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Sunday December 25, 2016
11:00 am - Saint Thomas Church
Preacher: Fr Turner

"Heaven and earth in little space"

This Christmas has been a very, very special one for me and for my wife; our first grandson, only 11 weeks old, has come to stay! He has filled our home with joy, laughter and wonder, all mixed in with the occasional bout of screaming the house down! Being an adoptive parent, this birth is all the more special to me and I have found the Advent and Christmas bible readings this year particularly poignant.

Last night, at Midnight Mass, we heard the gospel of the angel announcing good news to the shepherds and their subsequent joy at finding the Christ child in the manger. As I was thinking about my sermon I was looking after young Edward John (or Eddie-J as the Gentlemen of the Choir have nicknamed him) while his parents had an early night, preparing themselves to be woken so they could feed him. He did all the things that babies do – he gurgled and he cried; he was hungry; he had wind; he was sick; he needed changing; he smiled (I really like that bit at the moment) and, finally, still feeding, he drifted off into a deep, deep sleep. It was my responsibility to tiptoe into his parents’ bedroom, swaddle him and place him in his crib.

The trouble was, once I left him, I couldn’t sleep; I kept thinking – “Did I do things properly? What if he is sick now? Perhaps I should go and check him?” The utter dependence of this baby on its parents and, indeed, on us when we look after him is precious and quite overwhelming. The presence of a baby in our household has changed Christmas forever; what a gift we have been given!

Now, with those images of dependency in your minds, come with me to the gospel reading we have just heard; to the first lines of John’s Gospel – profound and charged with meaning. “In the beginning was the Word, and the Word was with God, and the Word was God.” The beginning of John’s Gospel is not just beautiful and profound; it is good news – the same good news shared by Luke last night when he described the visit of the shepherds to the manger.

When we read the beginning of John’s Gospel, we are not leaving the manger, and the shepherds, and Mary and Joseph; we are not leaving the dependency of the baby born in a manger. The Good news is that the creative Word of God, that which existed with God from the beginning, the second person of the Trinity, leapt down from heaven and became a human being in the womb of Mary. “The Word was made flesh and dwelt among us.” And in so doing, God’s glory was made manifest. The angels, the shepherds, Mary, and Joseph beheld God’s glory; the Word made flesh. God experienced human dependency; he became hungry – he needed to be fed; he became dirty – he needed to be changed; he became one of us so that we could be saved.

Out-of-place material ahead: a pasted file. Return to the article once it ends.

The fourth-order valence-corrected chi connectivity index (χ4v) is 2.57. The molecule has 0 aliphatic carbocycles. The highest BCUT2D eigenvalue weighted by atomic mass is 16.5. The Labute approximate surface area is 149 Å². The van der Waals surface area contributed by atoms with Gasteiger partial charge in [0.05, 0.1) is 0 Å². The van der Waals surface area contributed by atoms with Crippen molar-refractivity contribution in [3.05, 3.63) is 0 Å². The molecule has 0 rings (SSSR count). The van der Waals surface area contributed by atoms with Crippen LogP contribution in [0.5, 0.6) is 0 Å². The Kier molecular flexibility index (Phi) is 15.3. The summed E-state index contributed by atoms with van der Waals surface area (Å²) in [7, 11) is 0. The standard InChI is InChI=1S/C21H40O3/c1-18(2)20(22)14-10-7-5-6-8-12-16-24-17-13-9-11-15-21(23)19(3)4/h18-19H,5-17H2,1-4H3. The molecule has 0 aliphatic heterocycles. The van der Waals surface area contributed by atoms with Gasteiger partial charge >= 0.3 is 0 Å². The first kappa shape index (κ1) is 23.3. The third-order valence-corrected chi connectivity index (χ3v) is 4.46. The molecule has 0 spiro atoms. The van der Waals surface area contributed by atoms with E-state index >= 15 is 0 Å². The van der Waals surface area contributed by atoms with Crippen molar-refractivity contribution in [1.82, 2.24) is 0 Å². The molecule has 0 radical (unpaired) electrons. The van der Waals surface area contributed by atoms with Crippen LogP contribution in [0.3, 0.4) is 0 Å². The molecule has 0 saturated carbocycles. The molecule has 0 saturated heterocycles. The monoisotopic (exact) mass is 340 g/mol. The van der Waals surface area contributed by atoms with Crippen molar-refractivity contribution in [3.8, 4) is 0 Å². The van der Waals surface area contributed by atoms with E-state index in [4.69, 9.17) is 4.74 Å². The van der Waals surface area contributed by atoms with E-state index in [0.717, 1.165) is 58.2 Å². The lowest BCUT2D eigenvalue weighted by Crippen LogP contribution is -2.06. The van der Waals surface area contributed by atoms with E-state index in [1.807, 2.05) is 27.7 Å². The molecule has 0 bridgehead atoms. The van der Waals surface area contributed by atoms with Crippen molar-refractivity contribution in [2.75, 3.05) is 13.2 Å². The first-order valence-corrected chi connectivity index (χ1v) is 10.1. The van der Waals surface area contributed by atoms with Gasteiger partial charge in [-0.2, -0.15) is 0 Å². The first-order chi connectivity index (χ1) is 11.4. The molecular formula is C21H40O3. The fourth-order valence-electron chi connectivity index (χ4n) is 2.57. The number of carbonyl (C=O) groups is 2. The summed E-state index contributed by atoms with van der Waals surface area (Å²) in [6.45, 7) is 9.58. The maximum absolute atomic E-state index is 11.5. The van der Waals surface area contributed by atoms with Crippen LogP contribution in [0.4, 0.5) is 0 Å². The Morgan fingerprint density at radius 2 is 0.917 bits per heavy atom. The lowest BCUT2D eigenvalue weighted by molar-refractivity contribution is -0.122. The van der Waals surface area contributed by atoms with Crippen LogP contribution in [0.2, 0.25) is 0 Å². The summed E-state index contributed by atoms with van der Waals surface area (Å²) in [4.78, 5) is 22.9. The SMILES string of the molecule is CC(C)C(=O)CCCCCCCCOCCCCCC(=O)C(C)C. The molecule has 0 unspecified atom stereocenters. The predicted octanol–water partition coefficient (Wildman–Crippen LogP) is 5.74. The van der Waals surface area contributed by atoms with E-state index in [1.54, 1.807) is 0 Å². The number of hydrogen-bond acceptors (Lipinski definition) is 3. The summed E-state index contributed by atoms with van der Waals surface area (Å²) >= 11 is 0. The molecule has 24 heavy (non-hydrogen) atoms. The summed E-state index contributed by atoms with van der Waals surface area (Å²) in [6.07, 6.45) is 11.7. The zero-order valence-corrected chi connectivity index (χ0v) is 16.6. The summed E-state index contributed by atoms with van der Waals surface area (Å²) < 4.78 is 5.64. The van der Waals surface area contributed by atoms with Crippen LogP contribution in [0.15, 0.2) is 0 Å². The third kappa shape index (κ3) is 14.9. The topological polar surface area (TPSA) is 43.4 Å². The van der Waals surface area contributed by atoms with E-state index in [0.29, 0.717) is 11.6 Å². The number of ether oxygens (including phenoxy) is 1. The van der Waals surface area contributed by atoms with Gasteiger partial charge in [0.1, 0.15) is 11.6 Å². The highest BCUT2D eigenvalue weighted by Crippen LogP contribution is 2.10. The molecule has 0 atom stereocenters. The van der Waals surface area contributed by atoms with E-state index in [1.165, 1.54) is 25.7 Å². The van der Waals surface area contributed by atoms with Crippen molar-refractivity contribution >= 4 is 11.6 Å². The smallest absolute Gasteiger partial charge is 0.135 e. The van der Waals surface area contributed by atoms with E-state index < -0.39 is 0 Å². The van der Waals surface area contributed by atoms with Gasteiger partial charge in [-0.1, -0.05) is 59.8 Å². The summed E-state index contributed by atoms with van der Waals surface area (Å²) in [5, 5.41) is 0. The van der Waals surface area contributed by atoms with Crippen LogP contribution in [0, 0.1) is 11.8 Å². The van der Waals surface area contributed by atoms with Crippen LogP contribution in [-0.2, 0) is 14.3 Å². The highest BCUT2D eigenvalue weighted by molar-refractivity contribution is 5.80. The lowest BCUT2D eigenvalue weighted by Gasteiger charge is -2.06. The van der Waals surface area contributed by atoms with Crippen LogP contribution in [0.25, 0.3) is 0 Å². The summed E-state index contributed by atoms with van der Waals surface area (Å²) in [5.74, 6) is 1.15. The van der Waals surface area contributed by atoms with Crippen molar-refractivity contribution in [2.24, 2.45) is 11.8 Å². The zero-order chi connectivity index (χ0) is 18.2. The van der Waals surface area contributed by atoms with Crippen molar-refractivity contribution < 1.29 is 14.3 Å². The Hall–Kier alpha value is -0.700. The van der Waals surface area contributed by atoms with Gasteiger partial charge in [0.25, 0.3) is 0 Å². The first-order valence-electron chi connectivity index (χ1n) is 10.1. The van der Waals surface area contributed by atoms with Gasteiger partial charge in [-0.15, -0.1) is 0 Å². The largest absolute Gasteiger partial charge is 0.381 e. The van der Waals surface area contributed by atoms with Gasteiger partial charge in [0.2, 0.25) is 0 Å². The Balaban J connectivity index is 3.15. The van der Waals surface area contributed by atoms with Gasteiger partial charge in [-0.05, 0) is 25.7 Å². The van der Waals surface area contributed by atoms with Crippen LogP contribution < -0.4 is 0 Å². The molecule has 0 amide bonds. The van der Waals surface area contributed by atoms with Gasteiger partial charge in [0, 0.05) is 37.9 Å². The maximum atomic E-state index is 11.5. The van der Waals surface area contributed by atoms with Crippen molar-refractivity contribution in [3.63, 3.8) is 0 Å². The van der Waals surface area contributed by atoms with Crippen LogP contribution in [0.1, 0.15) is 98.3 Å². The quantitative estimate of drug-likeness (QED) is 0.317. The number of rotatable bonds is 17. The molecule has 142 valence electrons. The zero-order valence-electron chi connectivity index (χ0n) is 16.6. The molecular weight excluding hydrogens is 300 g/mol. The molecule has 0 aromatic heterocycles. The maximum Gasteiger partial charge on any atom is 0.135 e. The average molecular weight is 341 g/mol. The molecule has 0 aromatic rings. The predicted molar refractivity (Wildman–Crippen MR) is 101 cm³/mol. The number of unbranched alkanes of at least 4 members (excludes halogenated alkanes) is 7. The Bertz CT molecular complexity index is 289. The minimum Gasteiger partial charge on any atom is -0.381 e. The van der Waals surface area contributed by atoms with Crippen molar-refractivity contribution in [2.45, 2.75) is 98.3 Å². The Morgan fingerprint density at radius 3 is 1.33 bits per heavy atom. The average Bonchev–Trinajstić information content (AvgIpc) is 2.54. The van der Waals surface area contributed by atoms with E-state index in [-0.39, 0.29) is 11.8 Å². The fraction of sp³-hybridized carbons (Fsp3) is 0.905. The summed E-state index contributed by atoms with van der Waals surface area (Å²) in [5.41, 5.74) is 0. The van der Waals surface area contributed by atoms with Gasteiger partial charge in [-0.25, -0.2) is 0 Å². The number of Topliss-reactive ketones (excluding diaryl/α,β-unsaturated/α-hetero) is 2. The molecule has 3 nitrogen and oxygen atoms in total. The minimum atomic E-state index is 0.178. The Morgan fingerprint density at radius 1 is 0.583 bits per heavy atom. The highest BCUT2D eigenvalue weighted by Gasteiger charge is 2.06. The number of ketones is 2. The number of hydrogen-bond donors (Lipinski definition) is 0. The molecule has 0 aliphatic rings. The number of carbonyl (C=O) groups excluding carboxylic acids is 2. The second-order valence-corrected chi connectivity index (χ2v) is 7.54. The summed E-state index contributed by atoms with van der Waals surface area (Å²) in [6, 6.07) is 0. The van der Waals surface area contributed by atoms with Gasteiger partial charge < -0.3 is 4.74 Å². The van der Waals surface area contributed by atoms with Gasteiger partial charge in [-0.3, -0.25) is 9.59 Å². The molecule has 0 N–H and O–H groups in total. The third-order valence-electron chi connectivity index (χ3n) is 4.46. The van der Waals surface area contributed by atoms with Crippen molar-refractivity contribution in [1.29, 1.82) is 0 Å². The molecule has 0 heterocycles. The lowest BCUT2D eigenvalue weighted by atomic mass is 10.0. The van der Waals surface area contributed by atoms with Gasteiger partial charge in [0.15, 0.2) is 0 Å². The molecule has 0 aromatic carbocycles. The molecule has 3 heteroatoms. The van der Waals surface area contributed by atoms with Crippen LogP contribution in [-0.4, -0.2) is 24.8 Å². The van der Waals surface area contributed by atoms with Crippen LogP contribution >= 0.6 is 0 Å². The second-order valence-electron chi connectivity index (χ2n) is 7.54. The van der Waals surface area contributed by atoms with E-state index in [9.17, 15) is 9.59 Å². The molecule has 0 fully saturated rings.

The medieval Christmas carol, O Magnum Mysterium, brings home the immediacy of the incarnation: “O great mystery, and wonderful sacrament, that animals should see the new-born Lord, lying in a manger!”

In the story of Christmas, God comes to the center of our lives in a helpless baby in an animal-feeding trough. The Word of God, which made everything, made himself small in the small space that was Mary’s womb; he who is the light of the Universe shut himself up in the darkness of Mary’s womb for nine months. Another medieval carol, referring to Mary as a beautiful rose, puts it thus: “For in this rose containèd was; Heaven and earth in little space.”

Some would call this paradox – we, Christians, call it incarnation.

There is yet another image of Mary which I love, it is the image of the baker woman. I remember a hymn written about it in which Mary prepares the ingredients needed to make bread, kneading the dough for nine months until it is proved and then baked and ready to be shared and eaten. It is, of course, a very poignant image for the name Bethlehem means ‘House of Bread,’ and that is where Mary bore Christ, who said that he was the Bread of Life.

We often talk about the sacrifice of the mass and the place of Calvary in the Eucharistic action. But the mass is also about the incarnation – for if the Word had not become flesh we would not have received his command to do this in remembrance of him. and be able to adore his sacramental presence in a way that echoes the adoration of the shepherds and the magi. O Sacrum Convivium - “O sacred banquet! in which Christ is received, the memory of his Passion is renewed, the mind is filled with grace, and a pledge of future glory is given to us!”

Future glory! My friends we were not able to adore Jesus in the manger but wee glimpse his resurrected and ascended glory in a small piece of bread and a sip of wine. One day he will return to make all things new and we shall behold his glory face to face “the glory as of the only begotten of the Father, full of grace and truth.”

In the mass the whole truth of the Christian Gospel comes together; the Word made flesh; is presence on earth as Jesus Christ; his life-giving death; his glorious resurrection and ascension; and the promise of Glory to come.

And do you see the wonder of this mystery? It is for everyone! At the manger there are kings and shepherds - rich and poor; at the manger, status, learning and importance do not matter. The shepherds were nomads, in a sense the homeless; the magi were foreigners on a long journey, probably not even Jews; there was room for all at the manger, which means that there is room for all at the altar of Jesus Christ.

God has given us the greatest gift – his very self – in the Christmas story, and he will come among us again in this mass; such amazing love; such an indescribable gift! What will our gift be in return?

“What can I give him, poor as I am?
If I were a shepherd I would bring a lamb;
If I were a wise man I would do my part;
Yet what I can I give him…Give my heart.”


Christmas